I had the unpleasant experience of checking my e-mail two weekends ago only to find a whole host of prank messages from the entire senior class, of which I am reluctantly a member. The incident started when a member of the Senior Class Gift Committee solicited fourth-year students for class gift recommendations, providing mischievous students with the listserv address for the whole group of seniors.
It is somewhat ridiculous that even after four years at this quirky institution, someone would not realize that providing a bunch of college kids a way to contact more than a couple thousand students would be a bad idea. That issue notwithstanding, it is also a sad statement that students would lack total consideration of the fact that an entire class would not like to hear commentary that very few would consider funny.
I hate to be pessimistic, but this is a characteristic I’ve consistently seen on campus. I also hate to sound parental, but I can’t avoid it with the advice I’m about to give – grow the hell up.
Overall, the people I have met at GW have been much more friendly, pleasant and mature than those with whom I was sentenced to spend high school. That doesn’t mean I haven’t seen behavior that brings back memories of my grade-school days. Perhaps I am holding our age group to too-high a standard, but certain activity should not be present on campus.
I feel sick when I see that someone has thrown a drink all over the Ivory Tower elevators. It is utterly disgusting when a visit to New Hall on a weekend reveals bulletin boards that have been torn down, presumably in someone’s drunken state of merriment. For a school filled with so many socially minded individuals, it is surprising that the perpetrators of these “jokes” have no regard for the service workers that need to clean up their mess.
There are more subtle examples of this immature behavior that really get at the heart of what I’m talking about. A couple of weeks ago, The Hatchet received a letter from a girl who accompanied her friend on a tour of GW. The visitor mentioned that while on the tour, several students approached the group and began saying some not-so-nice things about the school. Suffice to say, the writer of the letter along with her friend will probably not be coming to GW.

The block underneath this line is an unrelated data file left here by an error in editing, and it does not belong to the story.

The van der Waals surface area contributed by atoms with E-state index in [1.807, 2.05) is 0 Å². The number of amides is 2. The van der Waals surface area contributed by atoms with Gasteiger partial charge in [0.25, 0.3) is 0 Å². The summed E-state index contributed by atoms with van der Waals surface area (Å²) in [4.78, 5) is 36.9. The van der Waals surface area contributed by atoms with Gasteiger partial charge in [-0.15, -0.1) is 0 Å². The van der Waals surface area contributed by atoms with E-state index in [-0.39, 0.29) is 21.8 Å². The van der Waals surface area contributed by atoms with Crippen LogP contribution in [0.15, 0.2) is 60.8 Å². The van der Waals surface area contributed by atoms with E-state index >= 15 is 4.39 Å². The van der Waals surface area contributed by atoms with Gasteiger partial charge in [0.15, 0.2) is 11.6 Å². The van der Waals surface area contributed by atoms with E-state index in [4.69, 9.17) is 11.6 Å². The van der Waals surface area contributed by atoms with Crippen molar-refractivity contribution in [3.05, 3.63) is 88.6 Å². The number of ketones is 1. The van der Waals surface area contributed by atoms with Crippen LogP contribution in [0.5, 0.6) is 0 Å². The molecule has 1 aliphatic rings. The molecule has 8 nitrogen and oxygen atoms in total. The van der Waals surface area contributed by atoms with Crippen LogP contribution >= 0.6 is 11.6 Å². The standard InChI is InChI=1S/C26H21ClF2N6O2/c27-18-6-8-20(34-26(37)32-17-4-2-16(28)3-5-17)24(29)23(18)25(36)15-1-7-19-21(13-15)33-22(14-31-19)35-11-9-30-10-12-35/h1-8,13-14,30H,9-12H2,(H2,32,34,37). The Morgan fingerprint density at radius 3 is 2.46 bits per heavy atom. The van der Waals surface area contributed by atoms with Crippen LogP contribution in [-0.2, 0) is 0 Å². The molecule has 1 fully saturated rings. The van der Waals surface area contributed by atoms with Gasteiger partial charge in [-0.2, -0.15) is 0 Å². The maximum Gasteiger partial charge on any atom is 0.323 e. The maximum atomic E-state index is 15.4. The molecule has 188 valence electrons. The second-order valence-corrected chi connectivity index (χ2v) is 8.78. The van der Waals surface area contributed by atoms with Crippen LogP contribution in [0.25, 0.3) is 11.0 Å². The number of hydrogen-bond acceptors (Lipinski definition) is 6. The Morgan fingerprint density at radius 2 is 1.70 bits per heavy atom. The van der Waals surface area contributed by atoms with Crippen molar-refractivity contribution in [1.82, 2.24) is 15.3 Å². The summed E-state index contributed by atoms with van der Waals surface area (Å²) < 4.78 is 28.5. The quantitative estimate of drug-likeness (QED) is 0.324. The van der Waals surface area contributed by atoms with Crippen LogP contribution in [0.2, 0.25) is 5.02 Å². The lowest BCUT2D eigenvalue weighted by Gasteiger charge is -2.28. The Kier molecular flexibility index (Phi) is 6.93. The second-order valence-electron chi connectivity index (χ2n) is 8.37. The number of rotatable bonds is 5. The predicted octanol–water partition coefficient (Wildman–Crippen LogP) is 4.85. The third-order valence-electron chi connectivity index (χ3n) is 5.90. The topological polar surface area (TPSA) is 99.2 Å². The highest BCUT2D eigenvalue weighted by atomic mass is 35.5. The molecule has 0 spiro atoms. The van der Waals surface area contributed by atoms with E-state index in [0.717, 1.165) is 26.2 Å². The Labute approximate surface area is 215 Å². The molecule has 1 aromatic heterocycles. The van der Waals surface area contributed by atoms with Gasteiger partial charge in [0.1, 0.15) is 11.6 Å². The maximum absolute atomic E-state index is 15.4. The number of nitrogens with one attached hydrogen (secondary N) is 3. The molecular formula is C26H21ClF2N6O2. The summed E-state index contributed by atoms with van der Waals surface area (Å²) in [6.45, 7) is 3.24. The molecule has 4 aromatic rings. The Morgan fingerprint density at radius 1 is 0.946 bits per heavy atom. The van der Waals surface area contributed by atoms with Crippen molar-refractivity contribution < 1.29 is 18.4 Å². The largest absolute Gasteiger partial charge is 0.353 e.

During my year as a campus tour guide for GW, I encountered this sort of thing a surprising number of times. It’s a strong statement about our campus culture that some people think it’s a good idea to turn people away from the school.
Granted, these sorts of actions don’t reflect on everyone at this school, but we all have the ability to end this sort of thing. Sure, we can be polite to everyone and promote responsibility around campus, but I’m getting at something more appropriate for our age group here.
There is one thing that hasn’t happened yet during my time at GW, and I’m really surprised it hasn’t. I’ve witnessed fights, people throwing up in the street and destruction of property, but I haven’t seen a good prank. I’m not talking about putting laundry detergent in the Kogan Plaza fountain or covering Rice Hall in graffiti – I want to see something creative done on a large scale. Like someone organizing 5,000 students with air horns to march to Georgetown University’s campus during their change in classes.
This may sound like a totally ridiculous idea, but I think that a well thought-out, smart and funny prank would show the kind of garbage behavior that ruins campus life for the rest of us for what it really is. I’m not advocating anything illegal, but I hope that during the year, someone comes up with something really good that will make people reconsider the humor behind knocking over a garbage can.
On another level, a creative prank will help build school spirit and get us all thinking beyond cheap laughs from sources such as giant foam shocker hands. But that is of secondary concern to me. What I really want is for people to stop their actions that some may find funny but amount to little more than nuisances for the GW community. Let’s take a crack at doing something that actually has some humor to it – we can do better than property destruction and sophomoric commentary sent out to the entire senior class.
-The writer, a senior majoring in political science, is the Hatchet opinions editor.